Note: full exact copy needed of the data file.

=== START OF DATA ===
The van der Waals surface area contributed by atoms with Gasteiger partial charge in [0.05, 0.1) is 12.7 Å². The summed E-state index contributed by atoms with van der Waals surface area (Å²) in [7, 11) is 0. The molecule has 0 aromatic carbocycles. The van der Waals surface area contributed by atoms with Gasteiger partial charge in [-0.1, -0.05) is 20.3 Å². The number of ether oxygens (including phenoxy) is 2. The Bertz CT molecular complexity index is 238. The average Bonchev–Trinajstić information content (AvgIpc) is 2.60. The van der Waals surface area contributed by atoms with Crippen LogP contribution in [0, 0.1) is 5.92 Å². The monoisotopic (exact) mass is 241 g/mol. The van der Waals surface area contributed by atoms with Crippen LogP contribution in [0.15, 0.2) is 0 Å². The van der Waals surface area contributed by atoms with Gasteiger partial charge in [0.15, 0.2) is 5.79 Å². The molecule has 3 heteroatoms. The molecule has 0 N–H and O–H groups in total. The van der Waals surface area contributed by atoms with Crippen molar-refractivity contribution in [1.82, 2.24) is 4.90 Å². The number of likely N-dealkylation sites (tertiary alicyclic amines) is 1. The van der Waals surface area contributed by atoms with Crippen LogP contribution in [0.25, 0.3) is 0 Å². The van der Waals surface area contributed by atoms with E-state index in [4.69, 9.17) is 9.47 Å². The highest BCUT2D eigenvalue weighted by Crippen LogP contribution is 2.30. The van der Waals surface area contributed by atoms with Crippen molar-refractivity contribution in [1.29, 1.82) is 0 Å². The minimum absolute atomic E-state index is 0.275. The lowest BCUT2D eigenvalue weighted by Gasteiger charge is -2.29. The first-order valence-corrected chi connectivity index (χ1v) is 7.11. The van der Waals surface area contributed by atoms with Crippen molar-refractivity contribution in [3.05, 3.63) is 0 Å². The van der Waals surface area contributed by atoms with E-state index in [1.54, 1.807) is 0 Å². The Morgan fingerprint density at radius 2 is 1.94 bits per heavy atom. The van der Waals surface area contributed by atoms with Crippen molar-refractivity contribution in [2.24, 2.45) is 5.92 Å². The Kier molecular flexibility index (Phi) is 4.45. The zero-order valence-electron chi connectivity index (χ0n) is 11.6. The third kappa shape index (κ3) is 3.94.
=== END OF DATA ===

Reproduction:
The van der Waals surface area contributed by atoms with Gasteiger partial charge in [0.05, 0.1) is 12.7 Å². The summed E-state index contributed by atoms with van der Waals surface area (Å²) in [7, 11) is 0. The molecule has 0 aromatic carbocycles. The van der Waals surface area contributed by atoms with Gasteiger partial charge in [-0.1, -0.05) is 20.3 Å². The number of ether oxygens (including phenoxy) is 2. The Bertz CT molecular complexity index is 238. The average Bonchev–Trinajstić information content (AvgIpc) is 2.60. The van der Waals surface area contributed by atoms with Crippen LogP contribution in [0, 0.1) is 5.92 Å². The monoisotopic (exact) mass is 241 g/mol. The van der Waals surface area contributed by atoms with Crippen LogP contribution in [0.15, 0.2) is 0 Å². The van der Waals surface area contributed by atoms with Gasteiger partial charge in [0.15, 0.2) is 5.79 Å². The molecule has 3 heteroatoms. The molecule has 0 N–H and O–H groups in total. The van der Waals surface area contributed by atoms with Crippen molar-refractivity contribution in [1.82, 2.24) is 4.90 Å². The number of likely N-dealkylation sites (tertiary alicyclic amines) is 1. The van der Waals surface area contributed by atoms with Crippen LogP contribution in [0.25, 0.3) is 0 Å². The van der Waals surface area contributed by atoms with E-state index in [4.69, 9.17) is 9.47 Å². The highest BCUT2D eigenvalue weighted by Crippen LogP contribution is 2.30. The van der Waals surface area contributed by atoms with Crippen molar-refractivity contribution in [1.29, 1.82) is 0 Å². The minimum absolute atomic E-state index is 0.275. The lowest BCUT2D eigenvalue weighted by Gasteiger charge is -2.29. The first-order valence-corrected chi connectivity index (χ1v) is 7.11. The van der Waals surface area contributed by atoms with Crippen molar-refractivity contribution in [3.05, 3.63) is 0 Å². The van der Waals surface area contributed by atoms with E-state index in [1.54, 1.807) is 0 Å². The Morgan fingerprint density at radius 2 is 1.94 bits per heavy atom. The van der Waals surface area contributed by atoms with Crippen molar-refractivity contribution in [2.24, 2.45) is 5.92 Å². The Kier molecular flexibility index (Phi) is 4.45. The zero-order valence-electron chi connectivity index (χ0n) is 11.6. The third kappa shape index (κ3) is 3.94.